To evaluate burden of incisional glaucoma surgery (trabeculectomy and glaucoma drainage device implantation) after laser trabeculoplasty (LTP) in the United States.
Retrospective matched case-comparison study. Subjects, Participants, and/or Controls: Medicare beneficiaries who underwent LTP between January 2012 and December 2014 were identified using the 5% Medicare Current Beneficiary Survey.
Subjects aged thirty-five years of age or older at the time of LTP with ocular hypertension, glaucoma suspect, or mild open angle glaucoma (OAG) were matched to a comparison group without LTP on the basis of age, gender, race, geographic region and glaucoma diagnosis codes. Survival analysis and Cox proportional hazard analysis were performed.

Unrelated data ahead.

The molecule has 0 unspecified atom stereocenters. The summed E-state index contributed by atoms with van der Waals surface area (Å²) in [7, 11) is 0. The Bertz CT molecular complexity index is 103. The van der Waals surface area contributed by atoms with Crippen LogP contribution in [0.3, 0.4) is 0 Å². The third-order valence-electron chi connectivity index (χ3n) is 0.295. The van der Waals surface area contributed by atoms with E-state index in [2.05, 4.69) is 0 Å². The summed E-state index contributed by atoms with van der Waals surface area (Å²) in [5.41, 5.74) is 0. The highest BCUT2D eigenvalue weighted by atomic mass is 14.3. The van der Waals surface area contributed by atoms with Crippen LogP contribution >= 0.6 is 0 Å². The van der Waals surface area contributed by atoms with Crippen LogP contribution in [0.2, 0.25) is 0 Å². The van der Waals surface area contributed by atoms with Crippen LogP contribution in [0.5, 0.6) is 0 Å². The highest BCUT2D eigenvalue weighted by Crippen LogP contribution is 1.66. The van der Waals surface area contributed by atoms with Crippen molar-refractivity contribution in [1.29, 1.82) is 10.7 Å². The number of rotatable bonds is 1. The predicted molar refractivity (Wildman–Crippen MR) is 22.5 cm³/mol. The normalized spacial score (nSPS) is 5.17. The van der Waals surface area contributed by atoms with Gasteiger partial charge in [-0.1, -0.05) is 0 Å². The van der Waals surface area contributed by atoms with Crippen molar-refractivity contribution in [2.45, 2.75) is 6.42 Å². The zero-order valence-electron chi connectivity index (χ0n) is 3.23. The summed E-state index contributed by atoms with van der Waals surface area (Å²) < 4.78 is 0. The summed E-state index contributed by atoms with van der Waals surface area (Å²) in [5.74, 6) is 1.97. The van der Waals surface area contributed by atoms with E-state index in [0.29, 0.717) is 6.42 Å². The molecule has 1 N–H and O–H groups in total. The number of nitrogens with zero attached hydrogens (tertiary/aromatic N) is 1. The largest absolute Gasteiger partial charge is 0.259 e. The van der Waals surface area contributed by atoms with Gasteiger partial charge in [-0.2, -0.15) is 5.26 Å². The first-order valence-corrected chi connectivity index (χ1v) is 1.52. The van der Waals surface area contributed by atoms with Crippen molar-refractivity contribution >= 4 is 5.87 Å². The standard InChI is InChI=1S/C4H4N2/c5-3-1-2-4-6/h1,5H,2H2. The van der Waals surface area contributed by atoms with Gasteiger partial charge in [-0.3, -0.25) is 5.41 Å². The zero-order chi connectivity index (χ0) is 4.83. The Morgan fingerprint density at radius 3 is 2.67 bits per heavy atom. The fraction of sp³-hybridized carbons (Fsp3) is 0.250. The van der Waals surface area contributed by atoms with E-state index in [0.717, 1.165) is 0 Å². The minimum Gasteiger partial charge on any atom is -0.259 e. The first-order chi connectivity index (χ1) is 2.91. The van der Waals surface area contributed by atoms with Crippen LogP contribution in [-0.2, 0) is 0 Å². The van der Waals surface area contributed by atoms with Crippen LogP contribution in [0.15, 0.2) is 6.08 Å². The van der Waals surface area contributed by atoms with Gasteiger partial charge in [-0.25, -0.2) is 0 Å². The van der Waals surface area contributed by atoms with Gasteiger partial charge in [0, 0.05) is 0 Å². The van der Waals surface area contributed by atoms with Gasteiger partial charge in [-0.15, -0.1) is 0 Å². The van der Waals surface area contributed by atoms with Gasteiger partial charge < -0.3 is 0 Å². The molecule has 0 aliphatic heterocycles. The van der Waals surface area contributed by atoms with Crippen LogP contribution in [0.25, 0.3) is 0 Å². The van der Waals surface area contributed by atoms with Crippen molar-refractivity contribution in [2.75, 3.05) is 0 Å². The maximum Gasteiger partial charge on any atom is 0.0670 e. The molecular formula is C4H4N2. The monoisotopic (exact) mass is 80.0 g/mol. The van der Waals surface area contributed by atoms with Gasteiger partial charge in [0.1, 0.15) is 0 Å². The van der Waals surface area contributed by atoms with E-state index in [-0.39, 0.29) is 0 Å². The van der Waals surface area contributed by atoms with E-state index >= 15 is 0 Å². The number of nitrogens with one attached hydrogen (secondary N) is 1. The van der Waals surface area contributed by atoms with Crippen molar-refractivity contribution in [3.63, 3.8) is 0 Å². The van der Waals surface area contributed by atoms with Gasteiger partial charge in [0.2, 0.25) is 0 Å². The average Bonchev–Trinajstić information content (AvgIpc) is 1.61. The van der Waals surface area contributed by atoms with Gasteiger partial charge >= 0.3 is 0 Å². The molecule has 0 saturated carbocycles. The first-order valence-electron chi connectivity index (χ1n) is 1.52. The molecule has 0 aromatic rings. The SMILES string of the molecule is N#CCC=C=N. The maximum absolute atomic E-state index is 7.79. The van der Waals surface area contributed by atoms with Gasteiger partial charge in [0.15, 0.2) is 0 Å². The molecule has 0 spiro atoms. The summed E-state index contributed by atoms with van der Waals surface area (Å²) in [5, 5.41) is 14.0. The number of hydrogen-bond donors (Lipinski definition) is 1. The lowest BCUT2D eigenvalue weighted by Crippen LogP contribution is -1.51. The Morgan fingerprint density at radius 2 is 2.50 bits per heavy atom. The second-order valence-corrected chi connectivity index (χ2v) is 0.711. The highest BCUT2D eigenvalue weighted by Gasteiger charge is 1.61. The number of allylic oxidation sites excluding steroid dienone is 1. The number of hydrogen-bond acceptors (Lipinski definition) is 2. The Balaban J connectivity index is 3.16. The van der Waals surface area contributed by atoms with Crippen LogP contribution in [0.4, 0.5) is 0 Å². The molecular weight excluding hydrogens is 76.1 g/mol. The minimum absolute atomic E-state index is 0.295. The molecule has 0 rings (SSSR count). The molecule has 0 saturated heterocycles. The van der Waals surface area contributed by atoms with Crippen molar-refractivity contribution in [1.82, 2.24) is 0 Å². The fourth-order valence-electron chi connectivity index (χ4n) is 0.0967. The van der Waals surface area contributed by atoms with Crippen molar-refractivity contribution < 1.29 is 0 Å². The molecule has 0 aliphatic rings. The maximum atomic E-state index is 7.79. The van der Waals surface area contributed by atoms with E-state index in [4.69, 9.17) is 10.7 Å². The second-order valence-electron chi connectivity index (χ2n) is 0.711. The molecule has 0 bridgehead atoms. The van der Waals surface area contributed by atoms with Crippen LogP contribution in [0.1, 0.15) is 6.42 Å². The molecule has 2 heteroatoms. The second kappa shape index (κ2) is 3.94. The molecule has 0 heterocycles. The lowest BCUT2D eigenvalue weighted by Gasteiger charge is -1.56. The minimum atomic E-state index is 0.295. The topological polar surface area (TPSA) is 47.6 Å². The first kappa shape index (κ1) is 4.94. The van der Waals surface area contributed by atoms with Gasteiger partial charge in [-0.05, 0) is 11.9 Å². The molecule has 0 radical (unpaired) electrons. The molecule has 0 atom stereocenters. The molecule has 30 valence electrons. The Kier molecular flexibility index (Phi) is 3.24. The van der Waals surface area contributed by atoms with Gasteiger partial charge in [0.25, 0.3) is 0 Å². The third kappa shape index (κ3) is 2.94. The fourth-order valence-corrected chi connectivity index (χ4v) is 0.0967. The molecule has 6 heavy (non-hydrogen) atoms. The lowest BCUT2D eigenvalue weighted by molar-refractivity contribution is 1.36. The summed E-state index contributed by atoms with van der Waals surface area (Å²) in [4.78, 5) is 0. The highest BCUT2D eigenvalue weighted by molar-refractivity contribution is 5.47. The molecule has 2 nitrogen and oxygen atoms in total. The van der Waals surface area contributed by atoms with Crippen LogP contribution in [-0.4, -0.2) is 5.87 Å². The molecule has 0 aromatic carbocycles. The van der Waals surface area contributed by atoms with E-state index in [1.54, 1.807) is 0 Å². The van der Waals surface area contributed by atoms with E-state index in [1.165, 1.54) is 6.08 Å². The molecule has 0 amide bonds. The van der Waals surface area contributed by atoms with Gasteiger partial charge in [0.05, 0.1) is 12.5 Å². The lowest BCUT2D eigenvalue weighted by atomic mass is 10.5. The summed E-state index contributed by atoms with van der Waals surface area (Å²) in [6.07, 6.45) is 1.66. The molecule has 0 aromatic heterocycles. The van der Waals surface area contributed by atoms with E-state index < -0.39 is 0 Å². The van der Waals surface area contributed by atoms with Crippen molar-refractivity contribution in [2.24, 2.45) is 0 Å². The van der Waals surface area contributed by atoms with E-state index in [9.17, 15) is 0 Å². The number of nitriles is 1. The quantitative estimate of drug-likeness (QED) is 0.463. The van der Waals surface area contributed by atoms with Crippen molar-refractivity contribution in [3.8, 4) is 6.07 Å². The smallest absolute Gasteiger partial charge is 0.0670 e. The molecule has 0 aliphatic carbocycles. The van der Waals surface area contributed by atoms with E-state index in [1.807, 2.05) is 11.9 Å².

Primary analysis included risk of incisional glaucoma surgery. Secondary analysis included risk of conversion to moderate or severe OAG based on billing data.
The mean age of study participants was 75.0 ± 8.9 years. After 2 years, 40 of 2,435 eyes required incisional glaucoma surgery after LTP, while 51 among 2,435 eyes required glaucoma surgery in the comparison group (p=0.30, adjusted for covariates). Regardless of intervention, African Americans were more likely to require glaucoma surgery (hazard ratio (HR) 1.89, 95% confidence interval (CI): 1.13, 3.17). Patients with a diagnosis of OAG were more likely to require surgery than glaucoma suspects (HR 2.03, 95% CI: 1.12, 3.69). African Americans and those with a diagnosis of OAG were also more likely to require surgery or convert to more severe glaucoma (HR 3.21, 95% CI: 1.92, 5.47) versus White Americans, and (HR 1.46, 95% CI: 0.81, 2.64) glaucoma suspects, respectively.
LTP did not alter the need for subsequent incisional glaucoma surgery among glaucoma suspects or patients with mild OAG. Regardless of treatment with LTP, African heritage and OAG diagnosis status were risk factors for requiring glaucoma surgery.

Copyright © 2021. Published by Elsevier Inc.